$76 million for the arts

6 August 2020

The state government’s announcement of an arts sector funding package brings welcome relief to an industry decimated by COVID-19. Rosalind Appleby reports.

A trumpet fanfare heralded the state government’s announcement today of an art sector relief package. Arts Minister David Templeman announced the $76 million funding package for the arts after being welcomed to the stage by a trumpet solo from West Australian Symphony Orchestra musician Brent Grapes.

The $76 million investment will provide infrastructure and initiative funding to support the arts sector’s recovery from COVID-19.

“Now, more than ever, Australians recognise the role and immense value of culture and the arts in our communities, to bring joy, unify and build bridges between people.” Minister Templeman said.

“Unfortunately, the sector has been hit hard by COVID-19, with restrictions to social gatherings and border closures. I have consulted with the creative, committed and hardworking individuals of the sector and heard first-hand about the complex problems each artform is facing.”

While standing on stage at the Perth Concert Hall the minister announced the iconic venue is set to receive a $30 million upgrade, restoring and redeveloping of the building and forecourts to create an accessible, functional cultural hub connecting the city to the Swan River.

“The Perth Concert Hall is remarkable, the acoustics here are world renowned,” he said. “For the first time the West Australian Symphony Orchestra effectively returns to (the) home it was promised a long time ago; we will deliver that to WASO. And that’s an indication of how highly regarded the orchestra is, not only among our community but nationally and world wide. Our conductor is world renowned but our musicians are world class.”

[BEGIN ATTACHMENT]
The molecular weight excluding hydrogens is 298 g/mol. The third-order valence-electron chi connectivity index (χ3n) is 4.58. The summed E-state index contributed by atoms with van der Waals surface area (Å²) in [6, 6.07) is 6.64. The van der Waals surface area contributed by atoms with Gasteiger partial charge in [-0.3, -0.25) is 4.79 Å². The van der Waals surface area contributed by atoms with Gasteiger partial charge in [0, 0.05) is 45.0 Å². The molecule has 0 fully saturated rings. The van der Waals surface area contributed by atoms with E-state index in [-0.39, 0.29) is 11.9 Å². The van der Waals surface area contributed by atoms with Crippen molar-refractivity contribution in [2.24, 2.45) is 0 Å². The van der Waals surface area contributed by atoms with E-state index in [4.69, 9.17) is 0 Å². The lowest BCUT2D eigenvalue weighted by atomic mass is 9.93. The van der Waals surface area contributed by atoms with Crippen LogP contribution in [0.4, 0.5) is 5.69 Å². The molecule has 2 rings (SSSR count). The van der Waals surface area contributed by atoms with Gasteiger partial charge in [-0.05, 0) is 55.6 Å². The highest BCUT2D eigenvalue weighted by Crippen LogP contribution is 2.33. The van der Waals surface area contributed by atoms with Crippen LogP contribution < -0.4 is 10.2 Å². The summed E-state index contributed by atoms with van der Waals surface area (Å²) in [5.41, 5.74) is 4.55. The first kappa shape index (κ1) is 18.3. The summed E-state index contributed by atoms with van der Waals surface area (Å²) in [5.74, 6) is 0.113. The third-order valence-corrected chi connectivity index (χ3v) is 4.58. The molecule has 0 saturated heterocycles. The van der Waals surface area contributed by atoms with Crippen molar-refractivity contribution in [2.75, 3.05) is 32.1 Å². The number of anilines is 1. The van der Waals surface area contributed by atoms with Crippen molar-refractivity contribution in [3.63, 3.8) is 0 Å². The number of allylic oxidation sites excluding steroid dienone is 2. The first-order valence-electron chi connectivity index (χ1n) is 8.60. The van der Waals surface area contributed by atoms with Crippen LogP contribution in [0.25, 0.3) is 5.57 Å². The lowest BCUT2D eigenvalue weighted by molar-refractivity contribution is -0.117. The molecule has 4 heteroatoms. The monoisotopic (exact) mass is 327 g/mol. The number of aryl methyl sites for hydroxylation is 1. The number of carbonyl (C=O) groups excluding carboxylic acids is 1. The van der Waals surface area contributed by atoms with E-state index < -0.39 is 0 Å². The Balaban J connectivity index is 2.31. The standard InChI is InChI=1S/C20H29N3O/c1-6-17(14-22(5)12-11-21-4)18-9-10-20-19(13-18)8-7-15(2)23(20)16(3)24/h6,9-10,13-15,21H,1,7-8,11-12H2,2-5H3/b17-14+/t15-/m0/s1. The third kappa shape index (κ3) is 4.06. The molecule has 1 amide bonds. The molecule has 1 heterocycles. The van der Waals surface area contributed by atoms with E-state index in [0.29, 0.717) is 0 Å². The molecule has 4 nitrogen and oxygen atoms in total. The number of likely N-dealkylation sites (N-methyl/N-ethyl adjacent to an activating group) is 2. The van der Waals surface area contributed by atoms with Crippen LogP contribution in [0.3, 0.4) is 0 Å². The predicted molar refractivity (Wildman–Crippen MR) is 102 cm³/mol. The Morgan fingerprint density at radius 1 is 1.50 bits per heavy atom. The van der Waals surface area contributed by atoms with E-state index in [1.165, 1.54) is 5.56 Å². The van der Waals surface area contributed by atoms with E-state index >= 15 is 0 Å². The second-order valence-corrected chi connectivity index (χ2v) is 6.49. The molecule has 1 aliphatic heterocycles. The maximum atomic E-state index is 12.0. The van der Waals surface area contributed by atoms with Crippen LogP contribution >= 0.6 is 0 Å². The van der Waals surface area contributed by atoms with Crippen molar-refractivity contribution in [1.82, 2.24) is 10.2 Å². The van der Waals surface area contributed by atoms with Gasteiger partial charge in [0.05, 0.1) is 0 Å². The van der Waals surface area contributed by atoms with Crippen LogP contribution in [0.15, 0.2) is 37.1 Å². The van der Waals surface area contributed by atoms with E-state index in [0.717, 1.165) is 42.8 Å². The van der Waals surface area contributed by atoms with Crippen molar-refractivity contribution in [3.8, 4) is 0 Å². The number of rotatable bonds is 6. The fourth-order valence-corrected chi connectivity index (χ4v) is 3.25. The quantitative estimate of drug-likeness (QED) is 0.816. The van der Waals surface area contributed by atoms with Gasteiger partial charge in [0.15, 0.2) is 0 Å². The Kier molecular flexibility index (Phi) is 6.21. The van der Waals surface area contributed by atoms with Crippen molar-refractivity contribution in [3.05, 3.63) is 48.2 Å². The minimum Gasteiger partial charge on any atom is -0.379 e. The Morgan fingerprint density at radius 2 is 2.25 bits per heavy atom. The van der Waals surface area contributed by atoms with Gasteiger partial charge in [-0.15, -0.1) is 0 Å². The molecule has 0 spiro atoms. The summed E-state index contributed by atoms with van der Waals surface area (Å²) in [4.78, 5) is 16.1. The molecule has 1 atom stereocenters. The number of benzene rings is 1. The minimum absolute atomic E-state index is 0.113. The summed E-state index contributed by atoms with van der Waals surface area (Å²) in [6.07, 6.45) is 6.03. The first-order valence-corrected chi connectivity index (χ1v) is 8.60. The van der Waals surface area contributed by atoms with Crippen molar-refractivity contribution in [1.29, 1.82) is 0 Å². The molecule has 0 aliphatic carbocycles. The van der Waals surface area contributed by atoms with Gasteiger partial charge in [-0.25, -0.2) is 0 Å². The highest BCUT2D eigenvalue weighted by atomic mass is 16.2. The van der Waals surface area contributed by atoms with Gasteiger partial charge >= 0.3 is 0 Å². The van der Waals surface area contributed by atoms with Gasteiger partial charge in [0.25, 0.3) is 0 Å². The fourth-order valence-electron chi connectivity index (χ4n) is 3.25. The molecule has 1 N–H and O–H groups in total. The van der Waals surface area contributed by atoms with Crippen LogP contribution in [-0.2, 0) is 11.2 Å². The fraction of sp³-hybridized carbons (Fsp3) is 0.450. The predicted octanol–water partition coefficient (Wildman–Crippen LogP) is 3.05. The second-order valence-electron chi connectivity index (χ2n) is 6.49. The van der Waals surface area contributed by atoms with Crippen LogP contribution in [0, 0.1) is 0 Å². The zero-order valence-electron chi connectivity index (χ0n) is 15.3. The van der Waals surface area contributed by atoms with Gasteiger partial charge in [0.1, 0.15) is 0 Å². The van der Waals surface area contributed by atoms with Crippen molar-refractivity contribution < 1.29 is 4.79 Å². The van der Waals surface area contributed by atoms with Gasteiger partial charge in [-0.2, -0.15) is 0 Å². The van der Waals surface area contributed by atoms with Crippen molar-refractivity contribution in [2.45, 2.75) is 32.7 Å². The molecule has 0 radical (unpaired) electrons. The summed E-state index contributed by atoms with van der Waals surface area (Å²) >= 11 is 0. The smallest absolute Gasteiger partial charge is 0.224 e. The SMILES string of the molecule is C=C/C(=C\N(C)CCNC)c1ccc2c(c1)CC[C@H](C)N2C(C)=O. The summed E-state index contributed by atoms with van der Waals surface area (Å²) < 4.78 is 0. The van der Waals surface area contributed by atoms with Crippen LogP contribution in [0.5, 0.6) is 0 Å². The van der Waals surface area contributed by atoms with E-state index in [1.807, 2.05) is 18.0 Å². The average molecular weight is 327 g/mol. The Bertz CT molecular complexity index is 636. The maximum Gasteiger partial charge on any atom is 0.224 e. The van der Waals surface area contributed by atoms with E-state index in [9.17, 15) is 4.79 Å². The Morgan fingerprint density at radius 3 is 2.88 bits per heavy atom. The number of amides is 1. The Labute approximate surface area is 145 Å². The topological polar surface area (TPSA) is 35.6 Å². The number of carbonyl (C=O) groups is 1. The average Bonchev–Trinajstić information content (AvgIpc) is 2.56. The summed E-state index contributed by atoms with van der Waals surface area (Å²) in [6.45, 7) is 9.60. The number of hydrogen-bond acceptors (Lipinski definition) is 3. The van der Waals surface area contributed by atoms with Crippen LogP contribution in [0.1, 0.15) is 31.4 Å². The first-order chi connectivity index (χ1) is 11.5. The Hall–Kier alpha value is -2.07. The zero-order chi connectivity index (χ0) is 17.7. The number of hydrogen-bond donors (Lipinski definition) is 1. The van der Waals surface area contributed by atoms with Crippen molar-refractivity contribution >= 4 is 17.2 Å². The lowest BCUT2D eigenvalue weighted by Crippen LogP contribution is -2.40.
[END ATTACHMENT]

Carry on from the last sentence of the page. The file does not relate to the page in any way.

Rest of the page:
Perth Concert Hall joy: Brent Grapes entertains the ministers after the government announces $76 million in arts funding. Video Rosalind Appleby

$15 million of infrastructure funding will also go towards reinstating the original balconies and verandahs at His Majesty’s Theatre with another $6 million for a Jewish Community Centre in Yokine.

Supporting Aboriginal culture is central to the funding, with $2 million towards the planning of the Aboriginal Culture Centre and a further $2 million to go towards the development of online portals for Aboriginal art sales and presentation of performing arts activity.

Alongside the infrastructure projects, the package is also designed to support the return to live music and performance.

$15 million has been allocated to ‘Getting the Show back on the Road’, a shared risk package designed to reactivate live performances and touring. The package includes a $5.65 million venue hire waiver for local performing arts companies for free access to State Government venues, a $350,000 contribution to events delivered by the Western Australian Music Industry Association; and up to $9 million available to underwrite COVID-19 related financial risks for live music and performance.